According to T.R. Sullivan and Chris Cox of MLB.com, the Rangers would be interested in trading for Rod Barajas if and when the Mets become sellers.
The Rangers had interest in Barajas as a contingency plan before he signed an incentive-laden one-year, $500,000 contract with the Mets during spring training. It was a pretty easy choice for Barajas at the time, as he was assured of a starting gig in New York, while Jarrod Saltalamacchia and Taylor Teagarden were expected to open the season on the major league roster in Texas.
Barajas has been a pleasant surprise with the Mets, batting .269/.299/.571 over his first 119 at-bats. He leads the Mets and all major league catchers with 10 home runs. Meanwhile, Texas catchers have combined to bat just .200/.292/.300 with four home runs and 15 RBI. Saltalamacchia and Teagarden are now both in the minor leagues, with Matt Treanor and Max Ramirez functioning as the new tandem in the majors.
Barajas previously played with the Rangers from 2004-2006, but don’t look for a return anytime soon. Remember, the Mets refused to acknowledge themselves as sellers in the disaster that was last season, so it’s hard to imagine a scenario where they’d let him go.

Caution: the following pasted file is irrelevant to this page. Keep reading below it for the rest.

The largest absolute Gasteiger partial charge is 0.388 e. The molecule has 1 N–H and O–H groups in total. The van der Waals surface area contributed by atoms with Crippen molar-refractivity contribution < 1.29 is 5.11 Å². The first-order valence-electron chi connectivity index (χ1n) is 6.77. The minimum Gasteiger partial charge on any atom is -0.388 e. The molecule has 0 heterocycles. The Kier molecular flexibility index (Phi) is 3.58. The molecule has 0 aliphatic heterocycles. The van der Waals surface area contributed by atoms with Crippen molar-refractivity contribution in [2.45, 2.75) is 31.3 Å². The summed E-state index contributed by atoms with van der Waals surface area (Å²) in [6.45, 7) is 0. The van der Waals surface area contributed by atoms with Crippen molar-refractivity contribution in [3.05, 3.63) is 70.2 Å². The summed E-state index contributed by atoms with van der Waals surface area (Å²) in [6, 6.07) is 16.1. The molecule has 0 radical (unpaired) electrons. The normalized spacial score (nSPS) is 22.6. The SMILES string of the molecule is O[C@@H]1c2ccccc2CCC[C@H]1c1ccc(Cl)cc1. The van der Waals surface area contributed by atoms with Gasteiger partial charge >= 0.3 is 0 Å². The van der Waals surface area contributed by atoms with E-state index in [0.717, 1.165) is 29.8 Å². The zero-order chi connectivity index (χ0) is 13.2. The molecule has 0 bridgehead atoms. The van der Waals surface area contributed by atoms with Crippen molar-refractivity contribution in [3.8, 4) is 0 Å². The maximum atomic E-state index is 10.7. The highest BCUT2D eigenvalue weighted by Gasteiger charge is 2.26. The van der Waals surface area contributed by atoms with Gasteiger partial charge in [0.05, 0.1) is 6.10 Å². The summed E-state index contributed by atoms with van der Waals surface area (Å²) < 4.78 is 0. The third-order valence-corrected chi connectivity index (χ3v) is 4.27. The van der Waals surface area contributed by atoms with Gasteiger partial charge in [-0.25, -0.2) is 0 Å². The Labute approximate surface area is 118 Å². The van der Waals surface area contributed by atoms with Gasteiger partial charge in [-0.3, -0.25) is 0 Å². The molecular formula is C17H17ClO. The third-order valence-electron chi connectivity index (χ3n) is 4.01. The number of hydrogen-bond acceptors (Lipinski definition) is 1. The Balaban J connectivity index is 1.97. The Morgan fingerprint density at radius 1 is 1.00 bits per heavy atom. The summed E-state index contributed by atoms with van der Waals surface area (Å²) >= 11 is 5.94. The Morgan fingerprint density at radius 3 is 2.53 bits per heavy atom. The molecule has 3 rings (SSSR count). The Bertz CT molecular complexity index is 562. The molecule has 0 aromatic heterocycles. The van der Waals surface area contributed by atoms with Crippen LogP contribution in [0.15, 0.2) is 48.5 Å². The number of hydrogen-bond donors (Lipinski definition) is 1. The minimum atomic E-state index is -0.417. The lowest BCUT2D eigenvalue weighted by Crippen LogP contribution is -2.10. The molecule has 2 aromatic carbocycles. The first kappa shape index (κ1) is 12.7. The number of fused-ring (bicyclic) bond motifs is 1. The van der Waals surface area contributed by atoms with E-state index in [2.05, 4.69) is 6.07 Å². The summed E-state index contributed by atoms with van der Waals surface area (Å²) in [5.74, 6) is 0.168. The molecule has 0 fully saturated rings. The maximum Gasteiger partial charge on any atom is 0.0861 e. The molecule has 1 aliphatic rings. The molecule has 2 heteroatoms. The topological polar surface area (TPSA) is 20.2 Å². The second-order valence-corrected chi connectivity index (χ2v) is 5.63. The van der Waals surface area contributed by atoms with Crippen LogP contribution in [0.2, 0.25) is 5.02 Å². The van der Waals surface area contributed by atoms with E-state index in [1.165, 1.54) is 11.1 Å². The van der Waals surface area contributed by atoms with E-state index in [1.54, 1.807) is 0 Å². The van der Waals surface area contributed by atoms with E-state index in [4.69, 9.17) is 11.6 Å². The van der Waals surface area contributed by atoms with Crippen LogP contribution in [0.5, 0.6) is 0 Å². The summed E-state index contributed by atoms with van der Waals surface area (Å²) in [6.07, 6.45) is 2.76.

The Cubs’ defense — or lack thereof this year — has been a topic of conversation as it could help explain why the team hasn’t played at the elite level it played at last year.
Manager Joe Maddon tried to go into detail about that but ended up channeling his inner Rex Ryan. Via CSN Chicago’s Patrick Mooney.
If, in the future, Joe Ross ever complains about a lack of run support, point to his first four starts of the 2017 season.
Ross started on April 19 in Atlanta against the Braves, on April 25 in Colorado against the Rockies, on April 30 at home against the Mets, and on May 23 at home against the Mariners. In those games, the Nats’ offense scored 14, 15, 23, and 10 runs respectively for a total of 62 runs, or an average of 15.5 per start. Ross was the pitcher of record for seven, eight, 10, and 10 runs for a total of 35 runs (8.75 runs per start), which would still make him the major league leader in run support by that restrictive standard.
Among qualified starters — Ross did not qualify — entering Tuesday’s action, the Rockies’ Antonio Senzatela led the way according to ESPN, averaging 7.11 runs of support in nine starts. The Rockies scored double-digit runs in only three of those starts, oddly enough.
Per the Nationals, the 62 runs of support for Ross is a major league record in a pitcher’s first four starts of a season.